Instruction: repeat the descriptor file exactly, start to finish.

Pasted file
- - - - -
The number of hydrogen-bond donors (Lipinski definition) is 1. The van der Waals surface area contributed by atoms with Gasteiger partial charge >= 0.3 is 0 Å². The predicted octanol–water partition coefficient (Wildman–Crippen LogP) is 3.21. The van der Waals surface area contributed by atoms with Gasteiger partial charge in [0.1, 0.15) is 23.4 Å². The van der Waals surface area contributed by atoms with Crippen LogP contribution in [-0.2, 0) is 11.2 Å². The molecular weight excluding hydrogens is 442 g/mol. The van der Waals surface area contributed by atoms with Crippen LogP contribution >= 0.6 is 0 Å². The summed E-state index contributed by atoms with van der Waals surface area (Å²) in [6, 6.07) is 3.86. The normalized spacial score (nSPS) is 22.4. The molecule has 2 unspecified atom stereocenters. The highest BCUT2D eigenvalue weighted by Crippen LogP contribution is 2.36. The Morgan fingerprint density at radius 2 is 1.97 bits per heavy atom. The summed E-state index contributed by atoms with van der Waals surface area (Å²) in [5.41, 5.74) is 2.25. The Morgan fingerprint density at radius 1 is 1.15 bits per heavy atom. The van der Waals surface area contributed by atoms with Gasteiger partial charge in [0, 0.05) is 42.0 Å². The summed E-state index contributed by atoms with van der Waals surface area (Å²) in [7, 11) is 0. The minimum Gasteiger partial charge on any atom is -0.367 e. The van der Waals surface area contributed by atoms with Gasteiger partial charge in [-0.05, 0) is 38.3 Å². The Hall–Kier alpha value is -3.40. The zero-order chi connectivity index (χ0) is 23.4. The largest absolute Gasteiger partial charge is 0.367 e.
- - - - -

The number of hydrogen-bond donors (Lipinski definition) is 1. The van der Waals surface area contributed by atoms with Gasteiger partial charge >= 0.3 is 0 Å². The predicted octanol–water partition coefficient (Wildman–Crippen LogP) is 3.21. The van der Waals surface area contributed by atoms with Gasteiger partial charge in [0.1, 0.15) is 23.4 Å². The van der Waals surface area contributed by atoms with Crippen LogP contribution in [-0.2, 0) is 11.2 Å². The molecular weight excluding hydrogens is 442 g/mol. The van der Waals surface area contributed by atoms with Crippen LogP contribution >= 0.6 is 0 Å². The summed E-state index contributed by atoms with van der Waals surface area (Å²) in [6, 6.07) is 3.86. The normalized spacial score (nSPS) is 22.4. The molecule has 2 unspecified atom stereocenters. The highest BCUT2D eigenvalue weighted by Crippen LogP contribution is 2.36. The Morgan fingerprint density at radius 2 is 1.97 bits per heavy atom. The summed E-state index contributed by atoms with van der Waals surface area (Å²) in [5.41, 5.74) is 2.25. The Morgan fingerprint density at radius 1 is 1.15 bits per heavy atom. The van der Waals surface area contributed by atoms with Gasteiger partial charge in [0, 0.05) is 42.0 Å². The summed E-state index contributed by atoms with van der Waals surface area (Å²) in [7, 11) is 0. The minimum Gasteiger partial charge on any atom is -0.367 e. The van der Waals surface area contributed by atoms with Gasteiger partial charge in [-0.05, 0) is 38.3 Å². The Hall–Kier alpha value is -3.40. The zero-order chi connectivity index (χ0) is 23.4. The largest absolute Gasteiger partial charge is 0.367 e.